Finding ways for cancer patients to not be defined by their illness
By Kathryn E. Vinson, MS, CCRC
Living A Normal Life With Cancer – As I was scrolling through my Facebook feed the other day, I saw that Texas Children’s Hospital hosted their 2nd annual prom for their patients. This amazing event, hosted by their Child Life Department, gave almost 50 kids, both in-patients and out-patients, the chance to do what so many teens with chronic illness don’t get the chance to do – dress up and go to a dance. Even the therapy dogs at TCH got involved as the kids’ escorts for the evening. With loving community members donating formal wear and helping with hair and makeup, these kids got to just be teenagers for a night – not patients.
Another fantastic group that is out there helping cancer patients is the Bite Me Cancer Foundation. I mean, their name alone is hysterical, but their mission is fabulous. They provide support bags to teenagers with cancer and have also funded five research grants focusing on thyroid cancer. One of the fun events that the Bite Me Cancer Foundation funds is taking teens and their families to various sporting events.
For the littlest of our littles, there are amazing local groups such as Operation Snowstorm, that provide a fun filled snow experience for terminally ill cancer kids in the Houston area.
Another special group of patients are our ladies with breast cancer. Let’s be honest, from the moment we realize what it is to be a woman, for many of us, our breasts become central to that. We think about how our clothes fit, how others see us, etc. They not only nourish our babies, but they become a symbol of our femininity. (Side note – this is not meant to be any statement on whether a woman’s breasts should/should not be seen in that way. I firmly believe that we ladies are more than our lady parts, just as gentlemen are more than their bodies. Ask any person that has lost a part of their body – it has a massive effect on their mental health. That’s all I’m saying here.) When disease takes any part of our womanhood, it can be difficult to feel like yourself again. Fabulously, there are many companies out there that can help ladies that have dealt with mastectomies to feel womanly and yes, sexy again. Check out our page dedicated to mastectomy products – some of these may even be covered by your insurance!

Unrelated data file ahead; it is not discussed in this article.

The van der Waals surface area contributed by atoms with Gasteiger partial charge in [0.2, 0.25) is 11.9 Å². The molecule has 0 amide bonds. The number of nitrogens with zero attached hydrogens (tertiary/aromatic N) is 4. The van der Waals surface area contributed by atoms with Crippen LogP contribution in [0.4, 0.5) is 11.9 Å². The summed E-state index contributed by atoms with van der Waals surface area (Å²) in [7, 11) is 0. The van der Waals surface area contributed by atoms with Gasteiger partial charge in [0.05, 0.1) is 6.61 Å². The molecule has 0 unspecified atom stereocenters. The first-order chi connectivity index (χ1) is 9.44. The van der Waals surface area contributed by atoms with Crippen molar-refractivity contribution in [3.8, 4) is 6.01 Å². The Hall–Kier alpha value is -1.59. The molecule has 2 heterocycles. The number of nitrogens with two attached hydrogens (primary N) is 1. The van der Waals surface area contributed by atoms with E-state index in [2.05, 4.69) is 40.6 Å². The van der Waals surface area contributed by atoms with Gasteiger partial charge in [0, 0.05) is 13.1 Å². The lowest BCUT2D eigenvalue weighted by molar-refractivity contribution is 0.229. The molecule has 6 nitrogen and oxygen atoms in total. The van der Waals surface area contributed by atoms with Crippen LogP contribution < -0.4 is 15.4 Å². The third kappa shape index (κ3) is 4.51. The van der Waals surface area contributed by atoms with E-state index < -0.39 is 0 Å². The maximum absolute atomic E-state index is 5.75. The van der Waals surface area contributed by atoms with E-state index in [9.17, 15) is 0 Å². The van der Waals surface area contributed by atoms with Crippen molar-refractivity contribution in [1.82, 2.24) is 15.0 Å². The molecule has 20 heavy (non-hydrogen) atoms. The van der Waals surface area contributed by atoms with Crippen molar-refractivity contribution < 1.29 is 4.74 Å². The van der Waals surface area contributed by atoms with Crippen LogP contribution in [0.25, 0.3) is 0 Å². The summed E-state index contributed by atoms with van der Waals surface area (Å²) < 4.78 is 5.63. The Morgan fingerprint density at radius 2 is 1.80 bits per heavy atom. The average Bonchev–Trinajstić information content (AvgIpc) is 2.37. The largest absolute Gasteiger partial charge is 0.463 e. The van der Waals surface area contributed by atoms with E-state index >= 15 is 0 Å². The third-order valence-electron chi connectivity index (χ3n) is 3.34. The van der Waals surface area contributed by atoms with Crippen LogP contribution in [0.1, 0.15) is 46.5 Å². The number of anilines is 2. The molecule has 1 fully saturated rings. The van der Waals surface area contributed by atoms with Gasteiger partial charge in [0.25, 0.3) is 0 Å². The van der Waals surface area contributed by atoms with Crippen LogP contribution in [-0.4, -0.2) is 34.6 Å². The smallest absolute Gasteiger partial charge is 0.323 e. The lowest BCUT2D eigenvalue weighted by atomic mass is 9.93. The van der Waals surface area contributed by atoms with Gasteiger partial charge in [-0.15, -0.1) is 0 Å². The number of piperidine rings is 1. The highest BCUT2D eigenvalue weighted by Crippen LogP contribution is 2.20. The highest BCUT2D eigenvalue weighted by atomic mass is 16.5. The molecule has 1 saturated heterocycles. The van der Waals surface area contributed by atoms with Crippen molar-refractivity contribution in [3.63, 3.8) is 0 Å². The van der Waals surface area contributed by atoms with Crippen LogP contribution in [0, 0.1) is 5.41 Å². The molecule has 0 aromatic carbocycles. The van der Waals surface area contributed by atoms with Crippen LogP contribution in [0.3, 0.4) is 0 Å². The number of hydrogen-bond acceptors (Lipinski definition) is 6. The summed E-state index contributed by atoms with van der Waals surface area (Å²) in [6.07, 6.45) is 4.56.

Not letting cancer define us
Years ago, before my cancer diagnosis, I was at an investigator meeting for an investigational product for diabetes. These are the meetings that clinical research teams attend prior to the start of a trial, so we can be well trained in the conduct of that trial. As we were about to conclude, another coordinator stood up and said this to us. “It is important for us to remember to not define our volunteers and patients by their disease. Just as we say that a person has albinism and is not an albino, we need to give the same respect to our volunteers in this and every trial. Don’t call them diabetics. They are people with diabetes.” To be honest, at the time, my young twenty something year old brain rolled my eyes.
The thing is though – I was wrong for that reaction, even if it was only in my brain. As I have gotten older, I’ve realized that the coordinator that said that was right. In my youth and inexperience, it didn’t occur to me how diseases can unfairly define us. I’m a hell of a lot more than a cancer survivor, although that is a badge that I wear proudly. I’m a daughter, wife, mother, and friend; I’m a researcher and a writer. Has cancer influenced my life and my thinking? You betcha. I wouldn’t be visiting with you today had cancer not touched my life.
I think that it is so important for us as cancer patients, survivors, thrivers, and caregivers to take the time to remember that we are so much more than our diagnosis. In the past, we have talked about the power that cancer has – it can consume our lives in so many ways – but it is vital for us to remember who we are beyond the sickness, beyond the treatments, beyond the appointments.
As my friend Sophie Sabbage has said, when we get that diagnosis of cancer, we are immediately welcomed into a family of others being treated for these diseases. We instantaneously become brothers and sisters, but we need to retain our personal identities.
Just like the fabulous people at Texas Children’s, the Bite Me Cancer Foundation, and Operation Snowstorm are giving kids and teens the chance to shed the persona of patient, even if only for an evening, we ALL need to remember that we are more than a diagnosis.
Here’s my challenge to you my friends – comment below and tell us who you are, share on your social media page and tell your friends who you are. We are cancer patients, survivors, thrivers, and caregivers – and these struggles have undoubtedly shaped our lives. Tell us about what you’ve learned and how it has shaped you.
As always, much love, many prayers, and abundant blessings to all of the warriors out there!